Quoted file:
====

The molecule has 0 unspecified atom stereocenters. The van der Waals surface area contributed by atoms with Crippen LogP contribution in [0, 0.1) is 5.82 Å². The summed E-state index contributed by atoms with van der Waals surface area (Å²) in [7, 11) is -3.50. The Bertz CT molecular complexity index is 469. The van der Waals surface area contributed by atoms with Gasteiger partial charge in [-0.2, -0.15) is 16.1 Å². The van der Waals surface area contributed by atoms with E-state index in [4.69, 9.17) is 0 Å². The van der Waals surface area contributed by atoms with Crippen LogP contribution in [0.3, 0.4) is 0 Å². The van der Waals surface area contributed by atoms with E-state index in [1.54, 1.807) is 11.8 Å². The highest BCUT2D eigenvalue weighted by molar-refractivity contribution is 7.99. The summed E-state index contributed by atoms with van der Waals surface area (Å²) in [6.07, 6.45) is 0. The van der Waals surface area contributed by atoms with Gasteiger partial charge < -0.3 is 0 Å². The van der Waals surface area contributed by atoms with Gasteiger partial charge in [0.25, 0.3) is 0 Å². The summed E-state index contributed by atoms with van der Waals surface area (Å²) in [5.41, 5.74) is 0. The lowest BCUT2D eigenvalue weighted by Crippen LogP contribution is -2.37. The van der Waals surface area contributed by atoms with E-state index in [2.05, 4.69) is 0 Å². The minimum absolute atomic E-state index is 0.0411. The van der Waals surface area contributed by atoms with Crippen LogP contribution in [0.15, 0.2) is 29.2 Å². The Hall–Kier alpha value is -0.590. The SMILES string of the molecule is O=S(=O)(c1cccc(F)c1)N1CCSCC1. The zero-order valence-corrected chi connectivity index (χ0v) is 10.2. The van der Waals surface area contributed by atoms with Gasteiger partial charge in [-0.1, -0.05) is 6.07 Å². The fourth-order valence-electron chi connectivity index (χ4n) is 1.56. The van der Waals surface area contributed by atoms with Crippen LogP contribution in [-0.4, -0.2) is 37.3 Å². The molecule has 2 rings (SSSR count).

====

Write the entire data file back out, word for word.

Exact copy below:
The molecule has 0 unspecified atom stereocenters. The van der Waals surface area contributed by atoms with Crippen LogP contribution in [0, 0.1) is 5.82 Å². The summed E-state index contributed by atoms with van der Waals surface area (Å²) in [7, 11) is -3.50. The Bertz CT molecular complexity index is 469. The van der Waals surface area contributed by atoms with Gasteiger partial charge in [-0.2, -0.15) is 16.1 Å². The van der Waals surface area contributed by atoms with E-state index in [4.69, 9.17) is 0 Å². The van der Waals surface area contributed by atoms with Crippen LogP contribution in [0.3, 0.4) is 0 Å². The van der Waals surface area contributed by atoms with E-state index in [1.54, 1.807) is 11.8 Å². The highest BCUT2D eigenvalue weighted by molar-refractivity contribution is 7.99. The summed E-state index contributed by atoms with van der Waals surface area (Å²) in [6.07, 6.45) is 0. The van der Waals surface area contributed by atoms with Gasteiger partial charge < -0.3 is 0 Å². The van der Waals surface area contributed by atoms with Gasteiger partial charge in [0.25, 0.3) is 0 Å². The summed E-state index contributed by atoms with van der Waals surface area (Å²) in [5.41, 5.74) is 0. The lowest BCUT2D eigenvalue weighted by Crippen LogP contribution is -2.37. The van der Waals surface area contributed by atoms with E-state index in [2.05, 4.69) is 0 Å². The minimum absolute atomic E-state index is 0.0411. The van der Waals surface area contributed by atoms with Crippen LogP contribution in [0.15, 0.2) is 29.2 Å². The Hall–Kier alpha value is -0.590. The SMILES string of the molecule is O=S(=O)(c1cccc(F)c1)N1CCSCC1. The zero-order valence-corrected chi connectivity index (χ0v) is 10.2. The van der Waals surface area contributed by atoms with Gasteiger partial charge in [-0.1, -0.05) is 6.07 Å². The fourth-order valence-electron chi connectivity index (χ4n) is 1.56. The van der Waals surface area contributed by atoms with Crippen LogP contribution in [-0.4, -0.2) is 37.3 Å². The molecule has 2 rings (SSSR count).